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Xander Bogaerts, the second Manny Machado?

There is some overlap in the development between the two AL East infielders. Can Bogaerts see the leap that Machado saw?

Mark L. Baer-USA TODAY Sports

This probably isn't fair, but when I look at Xander Bogaerts, I see the Manny Machado of a couple years ago.

Now, the reasons this isn't fair are clear. Machado and Bogaerts are, for all intents and purposes, the same age, so likening now-Bogaerts to past-Machado is comparing guys at different ages, different stages in their developments. And heck, they're different people.

But here's what I see: In 2013, Machado had a strong season, with 51 doubles and a .283 batting average. Everyone watching him marveled at what he might do if he turned those doubles into home runs. Combine some power with his batting average, his defense, his value, and Machado would be an MVP candidate. Lo, after a shortened 2014, Machado hit 35 home runs in 2015, kept his batting average basically where it had been, played all 162 games, and finished fourth in the MVP voting. Dude was a superstar.

Well, last year, Bogaerts looked a good bit like 2013 Machado. Better average (.320), not as many doubles (35), but the indicators were pointing largely in the same direction. Ask the evaluators, the scouts who know this stuff better than any of us schlubs, and the general consensus is that the power is coming. To wit, here's a couple clips from some Keith Law chats on Bogaerts from the last few months:


Do you see the Machado vibe? Bogaerts in 2015 hit seven home runs and 35 doubles. Machado in 2013 hit 14 and 51. Sure, Machado profiles better. But a little development, a little strength, Bogaerts turns two-thirds of those doubles into home runs, turns a chunk of his singles into doubles? The end result there would be a .300-hitting shortstop with (okay, I'm playing with numbers, so let's just make it up) 30-35 doubles and 25-30 home runs. Add in the fact that Bogaerts has said multiple times in the offseason that he wants to up his stolen bases from last year's 10, and there is the potential there for a straight-up superstar.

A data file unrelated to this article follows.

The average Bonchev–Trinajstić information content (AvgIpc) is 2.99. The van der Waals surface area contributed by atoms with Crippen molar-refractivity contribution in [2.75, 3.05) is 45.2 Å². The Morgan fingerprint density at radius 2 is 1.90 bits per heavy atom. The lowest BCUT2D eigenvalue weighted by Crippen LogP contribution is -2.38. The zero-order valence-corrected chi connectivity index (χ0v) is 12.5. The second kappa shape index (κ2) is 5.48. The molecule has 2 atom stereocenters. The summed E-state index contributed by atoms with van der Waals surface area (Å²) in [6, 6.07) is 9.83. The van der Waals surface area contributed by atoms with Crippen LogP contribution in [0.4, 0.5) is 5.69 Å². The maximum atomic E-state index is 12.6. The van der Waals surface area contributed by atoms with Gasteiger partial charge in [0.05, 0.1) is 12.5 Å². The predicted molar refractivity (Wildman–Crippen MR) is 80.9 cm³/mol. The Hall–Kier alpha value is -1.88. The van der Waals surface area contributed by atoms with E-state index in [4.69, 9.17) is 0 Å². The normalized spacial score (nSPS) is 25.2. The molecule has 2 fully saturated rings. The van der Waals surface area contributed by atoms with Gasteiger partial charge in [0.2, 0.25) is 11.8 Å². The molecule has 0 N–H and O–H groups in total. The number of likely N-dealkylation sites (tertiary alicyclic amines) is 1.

Potential, though. Like I said, the Machado comp isn't perfect. Machado saw his growth from age 20 to 22. That's, you know, when growth tends to occur. Bogaerts had his big-double, small-homer season at age 22, meaning his development would come later than Machado's. We're used to the bell curve of aging that says players come in, get better and better until their late 20s, then fall off about the same rate. In recent years, that isn't the case. Guys come into the league close to what they really are. Maybe there's a year of growth like Machado, but in general, we're seeing earlier peaks.

Bogaerts isn't likely to keep improving over the next four years until he's Peak Alex Rodriguez. Maybe he is who he is. But there is the makings of a power bat in him, and he's already hitting putting in seasons of a .320 batting average. The upside is enough to have Bogaerts in the top four of (almost) everyone's rankings for the season (you'll have to ask Ray about his No. 7 rank).

Machado qualifies at shortstop in Yahoo's rankings for the season. Carlos Correa and Troy Tulowitzki are the fantasy darlings. After them, though? Shortstop is probably the least impressive position in the game this year that doesn't squat behind home plate. Bogaerts probably stands ahead of the rest of the second tier.